The Metropolitan Water Reclamation District of Greater Chicago turned to Black & Veatch – with its decades of experience in phosphorus recovery – to design and build the world's largest nutrient recovery facility at the Stickney Water Redamation Plant (WRP). The facility uses three Ostara Pearl 10000 reactors to recover more than 85 percent of its phosphorus and up to 15 percent of its nitrogen, converting them into market-ready fertilizers. In 2017, the Water Environment Federation (WEF) awarded a WEF Project Excellence Award to the Stickney WRP Nutrient Recovery Facility.
Revisiting Nutrient Trading
Once a fringe idea, nutrient trading is slowly gaining steam, particularly in regions such as the Chesapeake Bay and the Mississippi River Basin where point-source reduction technology has reached its limits. Nutrient trading allows facilities that reduce their discharge pollution below the legal limits to sell their surplus reductions as "credits" to other entities. This approach makes economic sense in that it allows facilities that can reduce nutrients at a low cost to sell credits to those facing high-cost reduction upgrades, helping them meet requirements.
Although several states have put nutrient trading programs in place, actual use has been limited, according to a U.S. Government Accountability Office report issued in 2017. The report found that in 2014, 11 states had 19 nutrient credit trading programs, though most of the trading occurred in just three states – Connecticut, Pennsylvania and Virginia.
Historically, the level of effort involved in making nutrient trading a reality has been restrictive. But this appears to be changing: survey data shows that although 6 percent use nutrient trading, roughly one in five respondents expressed interest in it.
Perhaps more intriguing is that one-third of participants responded they do not know what nutrient trading is, which suggests a need to educate the industry on the practice to help organizations understand their options.
Organizations that manage impaired waterbodies such as the Chesapeake Bay, Mississippi River Basin, Big Bureau Creek Watershed in heavily agricultural north-central Illinois, California's Laguna de Santa Rosa Watershed and North Calorina's Tar-Pamlico estuary, Jordan Lake and Falls Lake are investigating nutrient trading, and we expect to see it play a larger role in the next three to five years as states dig deeper into nutrient regulation.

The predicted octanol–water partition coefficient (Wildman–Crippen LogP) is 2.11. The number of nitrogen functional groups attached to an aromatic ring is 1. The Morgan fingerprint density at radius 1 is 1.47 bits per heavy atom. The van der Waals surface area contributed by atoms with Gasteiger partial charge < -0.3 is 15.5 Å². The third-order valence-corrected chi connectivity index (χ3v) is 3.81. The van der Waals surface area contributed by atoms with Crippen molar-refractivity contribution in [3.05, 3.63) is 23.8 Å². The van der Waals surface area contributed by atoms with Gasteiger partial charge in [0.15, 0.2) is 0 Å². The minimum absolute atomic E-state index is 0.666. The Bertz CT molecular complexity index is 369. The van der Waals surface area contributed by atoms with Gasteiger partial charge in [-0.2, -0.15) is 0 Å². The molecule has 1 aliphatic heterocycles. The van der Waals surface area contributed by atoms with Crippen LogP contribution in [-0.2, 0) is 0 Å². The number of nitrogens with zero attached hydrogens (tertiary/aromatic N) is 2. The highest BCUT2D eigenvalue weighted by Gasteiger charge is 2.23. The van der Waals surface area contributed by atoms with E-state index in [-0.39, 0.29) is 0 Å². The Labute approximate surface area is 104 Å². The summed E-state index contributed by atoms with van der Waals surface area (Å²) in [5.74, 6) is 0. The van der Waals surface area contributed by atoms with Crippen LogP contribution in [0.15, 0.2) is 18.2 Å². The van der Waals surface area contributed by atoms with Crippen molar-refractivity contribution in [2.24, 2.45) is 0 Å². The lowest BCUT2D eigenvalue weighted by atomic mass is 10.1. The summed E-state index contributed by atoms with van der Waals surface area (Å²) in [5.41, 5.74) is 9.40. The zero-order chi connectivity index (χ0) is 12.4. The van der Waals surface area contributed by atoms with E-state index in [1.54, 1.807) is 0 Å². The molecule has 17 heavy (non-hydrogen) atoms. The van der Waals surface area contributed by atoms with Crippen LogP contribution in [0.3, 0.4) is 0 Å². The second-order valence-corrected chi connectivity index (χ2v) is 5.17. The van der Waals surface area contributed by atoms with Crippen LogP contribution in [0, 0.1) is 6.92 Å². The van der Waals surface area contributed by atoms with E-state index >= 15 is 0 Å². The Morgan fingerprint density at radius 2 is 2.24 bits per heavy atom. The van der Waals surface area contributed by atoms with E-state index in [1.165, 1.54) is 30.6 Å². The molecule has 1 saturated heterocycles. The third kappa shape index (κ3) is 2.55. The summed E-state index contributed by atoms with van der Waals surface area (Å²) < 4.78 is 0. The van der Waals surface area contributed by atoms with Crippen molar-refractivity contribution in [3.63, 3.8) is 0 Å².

Data's Role in Nutrient Removal
The introduction of Big Data, which is disrupting various sectors throughout the economy, may also offer solutions when it comes to managing nutrient flows. The fourth largest river in the world, the Mississippi River, drains all or part of 31 states into the Gulf of Mexico. This massive tributary carries nutrients into the Gulf, resulting in a giant hypoxic zone roughly the size of Connecticut.
In 2015, the U.S. Geological Survey (USGS) partnered with the Illinois Environmental Protection Agency (EPA) to run a pilot program to assess the levels of nutrients being carried out of Illinois. The program involved installing a regional network of analyzers known as "supergauges" – advanced gauge stations that continuously monitor and analyze streamflow and nutrient data. Powered by solar energy and integrated with cellular and satellite modems, these supergauges make the data available in real-time.
Monitoring and analyzing the nutrient data from this regional network of supergauges will allow the USGS and EPA to test the viability of deploying a comprehensive nutrient monitoring network for the entire Mississippi River Valley, introducing a new way to better understand how to protect waterways.